Many Ways to Use Bookplates

The traditional use of bookplates, begun in the 15th century, is to identify the owner of a book. Bookplates, also known as ex libris, are usually decorative, with artwork that is meaningful to the book owner. Often they show the family coat of arms or some particular area of interest to the owner. Many well-known figures have used bookplates and many well-known artists have created them over the years, but they are available for anyone to use.

The Antioch Bookplate Company, in its early days, promoted the use of bookplates for ordinary folk, as people could order one of its many designs — often called universal designs — that are available to the public. No need to hire an artist to create a design specifically for you, although that is always an option. Many well-known artists, such as Lynd Ward, Rockwell Kent, and Robert Whitmore, created artwork for Antioch bookplates.

The Antioch Company closed several years ago, but Bookplate Ink continues to print their popular designs, both personalized and non-personalized. Many of our customers are individuals ordering for their home libraries, but it is noteworthy how many interesting uses people have for bookplates.

Memorial Bookplates: Many bookplates are placed in books being donated to a library or school in memory of someone, and are often books from their own collection. Sometimes, however, a collection of new books is donated in memory of a loved one, co-worker or teacher. One of our customers donates books to a nearby nature center in memory of her dear daughter, who died much too young. Another customer has requested bookplates in memory of her book club members. And many bookplates are in books given in memory of a favorite teacher or librarian.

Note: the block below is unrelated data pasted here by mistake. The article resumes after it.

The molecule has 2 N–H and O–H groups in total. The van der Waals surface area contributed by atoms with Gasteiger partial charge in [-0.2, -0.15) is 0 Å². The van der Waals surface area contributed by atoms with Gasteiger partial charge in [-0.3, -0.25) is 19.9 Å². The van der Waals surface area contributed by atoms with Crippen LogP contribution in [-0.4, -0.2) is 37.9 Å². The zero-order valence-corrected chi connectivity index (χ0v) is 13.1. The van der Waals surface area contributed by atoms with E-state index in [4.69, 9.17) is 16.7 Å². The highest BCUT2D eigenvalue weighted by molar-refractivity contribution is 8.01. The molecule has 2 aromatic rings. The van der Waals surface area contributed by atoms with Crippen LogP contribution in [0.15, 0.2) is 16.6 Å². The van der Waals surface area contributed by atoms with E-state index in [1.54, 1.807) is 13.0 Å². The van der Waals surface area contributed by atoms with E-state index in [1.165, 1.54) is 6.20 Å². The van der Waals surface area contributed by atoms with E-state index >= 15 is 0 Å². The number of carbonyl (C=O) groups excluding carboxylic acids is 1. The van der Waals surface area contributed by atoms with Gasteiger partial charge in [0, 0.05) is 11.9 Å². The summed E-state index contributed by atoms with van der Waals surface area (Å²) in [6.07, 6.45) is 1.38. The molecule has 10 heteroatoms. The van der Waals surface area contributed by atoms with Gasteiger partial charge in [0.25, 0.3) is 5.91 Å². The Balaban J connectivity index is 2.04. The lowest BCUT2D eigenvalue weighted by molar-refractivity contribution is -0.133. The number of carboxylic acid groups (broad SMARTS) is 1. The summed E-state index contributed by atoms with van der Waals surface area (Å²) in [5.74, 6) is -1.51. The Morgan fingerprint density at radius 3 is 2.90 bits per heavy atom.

University Libraries: Many of the bookplates we print are shipped to universities, either for their main library or a departmental library. Some of these are to designate a particular collection, or ownership by a university department. Some bookplates are sold at college bookstores, with the logo for school.

Kickstarter Campaigns: Who said bookplates aren’t part of the modern world? Bookplate Ink has printed many bookplates to be given as a reward for donating to a Kickstarter or other online campaign. These bookplates are usually signed by the author/and or illustrator who is the recipient of the funding. Many of these have been for comics and graphic novels.

Authors: Bookplates provide a convenient way for authors to reach out to fans with an autograph, when shipping a book or a signing in person aren’t possible. Author Bernard Cornwell has been using bookplates in this way for years. He has a significant fan base in Brazil and recently had his usual bookplate printed in Portuguese. Maggie Stiefvater sends bookplates with her own beautiful artwork, as shown below, to fans in the United Kingdom when she can’t go there on tour.

Gifts: Of course, one of the best uses for bookplates is as a present to your favorite reader. Grandparents and parents often order non-personalized bookplates as a stuffing stuffer at Christmas. Bookplates personalized with a name make a special gift for the holidays or a birthday. Many people are thrilled to find the same design they used as a child still available for them to give to their own children.